Gloving in yeovil
Glove Manufacturer of Percy Road
Arthur Forse was born in 1881 at Stoford, just south of Yeovil, the son of grocer George Forse and his wife Mary Ann Pitman. In the 1891 census Arthur was living at home in Barwick with his parents and five siblings. By the time of the 1901 census the family had moved to 7 Silver Street, living above the coffeehouse that Arthur's mother and sister Rosina kept. While his father was now working as a leather dresser, Arthur was listed as a leather glover.
In the summer of 1910 at Yeovil Arthur married Yeovil-born Mabel Amanda Arnold (1882-1959), the daughter of George Arnold (1832-1919) and Mary Ann née Lewis (1839-1931).They were to have one son, Graham Arthur Arnold Forse (1922-2000) and a step-daughter, Gladys Arnold.
In the 1911 census Arthur, Mabel and Gladys were living at 65 West Hendford. Both Arthur and Mabel were working in the gloving industry, Arthur as a lining cutter and Mabel as a machinist working at home.
Within a few years Arthur and Mabel moved to 15 Percy Road where Arthur set up his own small glove manufacturing business. The company was listed as Arthur Forse, glove manufacturers of 15 Percy Road (with the telephone number 43) in the 1935 and 1939 editions of Kelly's Directory and as A Forse Ltd, glove manufacturers of 13 & 15 Percy Road in Edwin Snell's Directory of 1954.However, by this time Arthur had died.
In 1952 Arthur and Mabel were living at 2 Glenville Road but on 18 July of that year Arthur died at Yeovil District Hospital.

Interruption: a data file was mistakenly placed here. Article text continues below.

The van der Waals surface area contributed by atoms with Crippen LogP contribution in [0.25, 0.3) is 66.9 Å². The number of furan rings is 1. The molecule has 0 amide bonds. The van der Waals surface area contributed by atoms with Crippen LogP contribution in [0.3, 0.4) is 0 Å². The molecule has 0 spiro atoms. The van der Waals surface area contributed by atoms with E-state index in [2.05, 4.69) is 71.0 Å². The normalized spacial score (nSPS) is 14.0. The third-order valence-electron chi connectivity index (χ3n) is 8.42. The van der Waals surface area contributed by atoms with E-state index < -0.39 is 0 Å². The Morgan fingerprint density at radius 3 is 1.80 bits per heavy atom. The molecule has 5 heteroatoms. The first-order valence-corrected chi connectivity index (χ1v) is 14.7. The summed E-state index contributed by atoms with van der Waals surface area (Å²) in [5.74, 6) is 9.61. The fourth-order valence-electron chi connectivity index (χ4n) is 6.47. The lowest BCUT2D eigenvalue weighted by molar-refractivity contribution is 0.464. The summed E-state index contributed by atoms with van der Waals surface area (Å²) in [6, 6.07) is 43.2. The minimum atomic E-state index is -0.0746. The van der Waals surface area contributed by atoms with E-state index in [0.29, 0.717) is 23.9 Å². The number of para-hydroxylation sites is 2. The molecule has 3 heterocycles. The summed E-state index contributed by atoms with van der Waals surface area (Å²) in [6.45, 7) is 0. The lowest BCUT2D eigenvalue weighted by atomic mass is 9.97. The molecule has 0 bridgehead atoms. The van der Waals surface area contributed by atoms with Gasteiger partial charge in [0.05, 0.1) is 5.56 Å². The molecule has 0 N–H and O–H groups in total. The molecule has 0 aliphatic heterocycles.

Courtesy of Martin Lucas
George and Mary Ann Forse and their family, in a hand-coloured photograph of 1894. Many thanks to Martin Lucas, great, great grandson of George and Mary Ann, for the following notes on the photograph.
Back row, left to right
Sidney Robert (my great granddad - married Frances Isabella Andrews, daughter of John Henry Andrews, blacksmith of Stars Lane. Granddaughter of Thomas Gale stone mason of Middle Street and John Andrews, coal dealer of South Street.
Harry and Kate née Stroud (this picture shows their wedding day 1894). Sadly Harry passed away in March 1901 aged just 28.
Front row, left to right
Mary Ann and
Sitting bottom left is a very interesting character, Lindle (1879-1937). Lindle was an inventor. After working at the Yeovil hospital as a dispenser he started inventing things! He formed the 'Detachable Rim Company' making a special kind of car wheel (based in Vicarage street). Later he invented a brick made from coal slag and built a factory in Paulton, Somerset; sadly he was run over by a bus outside the Red Lion (1937) and killed before the factory started manufacturing. Lindle's son, Eric, was the painter LE Forse (Bluebell Walk, etc.)
That leaves Arthur, seated bottom right, who married Mabel Amanda Arnold in 1910.
Taken about 1960, this photograph of Silver Street is taken from the top churchyard steps. The row of shops at right have all disappeared with the building of the Quedam shopping centre. The entrance to Vicarage Street, another casualty of the Quedam, is just visible at centre, to its immediate right is the tea shop run by Arthur's mother and sister at the turn of the century and where the family lived over the shop. At extreme right is the Half Moon Hotel.